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Zs: Xe

Brooklyn’s Zs are a band in a seemingly perpetual state of flux. Fifteen years in, founding saxophonist Sam Hillmer remains the sole constant, the group having welcomed and then waved goodbye to enough temporary members to service a small orchestra, becoming in the process something of a NYC avant-garde institution. But the fluid nature of the project has thus far only served to keep its creative juices on the boil: 2013’s Grain, for example, was comprised of the unreleased final recordings of the previous line-up, digitally manipulated and remixed into two 20 minute movements by the new members, guitarist Patrick Higgins and drummer Greg Fox. For their first proper release as a trio, Hillmer, Higgins and Fox have pulled off something pretty spectacular. Like previous Zs records, Xe is an unclassifiable amalgam of punk-jazz skronk, sizzling circuitry, electro-acoustic noise and neo-classical minimalism: guitars sing like sparrows and clang like cracked church bells, febrile future-ritualistic rhythms shuffle in and out of focus and Hillmer’s sax whispers and screams like a nervous but enthusiastic ghost on a first-time haunting. But Xe was recorded live, in one take. Yep, you read that correctly: last year, Zs went into Future-Past studio in Hudson with A-list producer Henry Hirsch, rehearsed the shit out of the five-song suite and then nailed it in a single, miraculous take. With that in mind, you wanna skip back to the start and listen again? Good idea, and whilst you do, consider this: although Xe isn’t a jazz album per se, any more than it’s a post-rock opus or a Throbbing Gristle tribute (that is to day, it kinda is, kinda), one of the few records to which it owes an obvious debt, Miles Davis’ In A Silent Way, needed a band more than twice the size and some serious proto-copy/ paste editing to bring it to life. Which effectively makes Zs a better group than one of the most celebrated musical ensembles of all time. How d’ya like that Herbie? Seriously though, these guys are locked in. Each player shines – Higgins the mad professor with a lightning rod for a guitar, channelling morse code messages from outer space; Fox bringing the same elastic intensity as he does when thumping the tubs for Ben Frost or Liturgy or his own Guardian Alien project and still managing to sound as solid and precise as a state of the art drum machine; Hillmer wringing bruise-blue drones from his horn and conjuring up blizzards of sweet apocalyptic digi-noise – but nobody’s acting the star here; there are no egos jostling for the spotlight or trying to prove they can shout the loudest, just three dudes in a room vibing off each other in the most impressive, engaging way. Given the fact they have only been playing together in this incarnation for two years, such intuitive interaction is remarkable, but somehow Zs have managed to locate the exact spot where careful composition and controlled chaos meet and – in doing so – find harmony in the eye of the storm. The band’s revolving door policy hasn’t hurt so far, but let’s hope this particular line-up stays together a while longer: more of this would be a most welcome proposition.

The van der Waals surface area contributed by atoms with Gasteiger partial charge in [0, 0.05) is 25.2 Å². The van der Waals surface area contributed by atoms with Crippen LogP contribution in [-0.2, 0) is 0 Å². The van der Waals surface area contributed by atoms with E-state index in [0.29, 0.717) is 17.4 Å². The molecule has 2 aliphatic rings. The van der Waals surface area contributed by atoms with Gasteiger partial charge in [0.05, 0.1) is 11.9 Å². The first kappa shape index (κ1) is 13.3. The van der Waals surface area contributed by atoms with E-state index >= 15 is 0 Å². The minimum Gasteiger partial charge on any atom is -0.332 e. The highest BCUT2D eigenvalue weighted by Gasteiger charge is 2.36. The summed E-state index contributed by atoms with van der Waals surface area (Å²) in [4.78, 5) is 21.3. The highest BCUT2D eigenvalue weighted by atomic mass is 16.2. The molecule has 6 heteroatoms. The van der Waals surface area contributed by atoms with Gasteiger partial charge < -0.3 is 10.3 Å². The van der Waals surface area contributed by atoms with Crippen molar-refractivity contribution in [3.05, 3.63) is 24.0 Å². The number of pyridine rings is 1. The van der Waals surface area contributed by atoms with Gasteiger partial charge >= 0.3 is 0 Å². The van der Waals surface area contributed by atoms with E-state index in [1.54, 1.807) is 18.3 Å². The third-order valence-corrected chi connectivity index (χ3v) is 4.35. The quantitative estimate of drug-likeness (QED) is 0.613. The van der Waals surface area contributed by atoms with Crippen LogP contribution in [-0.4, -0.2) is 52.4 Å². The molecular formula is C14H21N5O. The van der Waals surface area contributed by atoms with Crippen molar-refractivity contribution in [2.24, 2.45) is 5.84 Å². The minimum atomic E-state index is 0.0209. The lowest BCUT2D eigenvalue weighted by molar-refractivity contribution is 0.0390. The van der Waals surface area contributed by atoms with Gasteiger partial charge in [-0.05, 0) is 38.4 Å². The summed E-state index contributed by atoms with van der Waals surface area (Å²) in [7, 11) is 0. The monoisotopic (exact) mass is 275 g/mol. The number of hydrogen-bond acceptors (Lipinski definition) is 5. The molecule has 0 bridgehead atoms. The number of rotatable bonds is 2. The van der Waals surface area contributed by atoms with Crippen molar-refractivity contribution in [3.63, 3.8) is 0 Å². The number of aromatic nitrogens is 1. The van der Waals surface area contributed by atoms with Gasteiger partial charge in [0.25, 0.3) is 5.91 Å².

Xe is out January 27 on Northern Spy Records; listen to “Corps” below.

About foamhands

My name is Michael Dix; I'm a decade or so past being down with the kids, but to me new music never gets old. Apparently I like music that sounds like faulty kitchen appliances and ritual slaughter; really I just like what I like, whether that happens to be indie, pop, punk, hip hop, metal, electronica, Afrobeat or jazz. Follow me on Twitter @FoamHandsBlog to receive notifications of new posts and the occasional random brain-fart, and please share links wherever you can. Enjoy!

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